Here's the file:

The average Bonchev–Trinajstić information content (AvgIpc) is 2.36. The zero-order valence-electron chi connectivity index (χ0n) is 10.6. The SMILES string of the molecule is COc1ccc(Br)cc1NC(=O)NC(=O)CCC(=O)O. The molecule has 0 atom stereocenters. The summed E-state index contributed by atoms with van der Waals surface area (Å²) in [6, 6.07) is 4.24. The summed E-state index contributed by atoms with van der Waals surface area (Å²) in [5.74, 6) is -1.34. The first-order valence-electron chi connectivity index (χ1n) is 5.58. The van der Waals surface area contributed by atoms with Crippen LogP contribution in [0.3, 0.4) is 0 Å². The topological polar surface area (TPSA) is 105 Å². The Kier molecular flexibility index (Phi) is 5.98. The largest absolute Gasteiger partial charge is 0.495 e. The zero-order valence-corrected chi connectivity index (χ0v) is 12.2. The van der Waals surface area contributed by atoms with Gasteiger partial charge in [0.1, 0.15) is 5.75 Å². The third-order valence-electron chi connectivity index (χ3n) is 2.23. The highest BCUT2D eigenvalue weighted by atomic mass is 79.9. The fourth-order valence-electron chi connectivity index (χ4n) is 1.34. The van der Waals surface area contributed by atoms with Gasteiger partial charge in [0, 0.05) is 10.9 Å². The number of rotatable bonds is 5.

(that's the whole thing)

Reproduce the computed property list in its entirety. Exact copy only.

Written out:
The average Bonchev–Trinajstić information content (AvgIpc) is 2.36. The zero-order valence-electron chi connectivity index (χ0n) is 10.6. The SMILES string of the molecule is COc1ccc(Br)cc1NC(=O)NC(=O)CCC(=O)O. The molecule has 0 atom stereocenters. The summed E-state index contributed by atoms with van der Waals surface area (Å²) in [6, 6.07) is 4.24. The summed E-state index contributed by atoms with van der Waals surface area (Å²) in [5.74, 6) is -1.34. The first-order valence-electron chi connectivity index (χ1n) is 5.58. The van der Waals surface area contributed by atoms with Crippen LogP contribution in [0.3, 0.4) is 0 Å². The topological polar surface area (TPSA) is 105 Å². The Kier molecular flexibility index (Phi) is 5.98. The largest absolute Gasteiger partial charge is 0.495 e. The zero-order valence-corrected chi connectivity index (χ0v) is 12.2. The van der Waals surface area contributed by atoms with Gasteiger partial charge in [0.1, 0.15) is 5.75 Å². The third-order valence-electron chi connectivity index (χ3n) is 2.23. The highest BCUT2D eigenvalue weighted by atomic mass is 79.9. The fourth-order valence-electron chi connectivity index (χ4n) is 1.34. The van der Waals surface area contributed by atoms with Gasteiger partial charge in [0, 0.05) is 10.9 Å². The number of rotatable bonds is 5.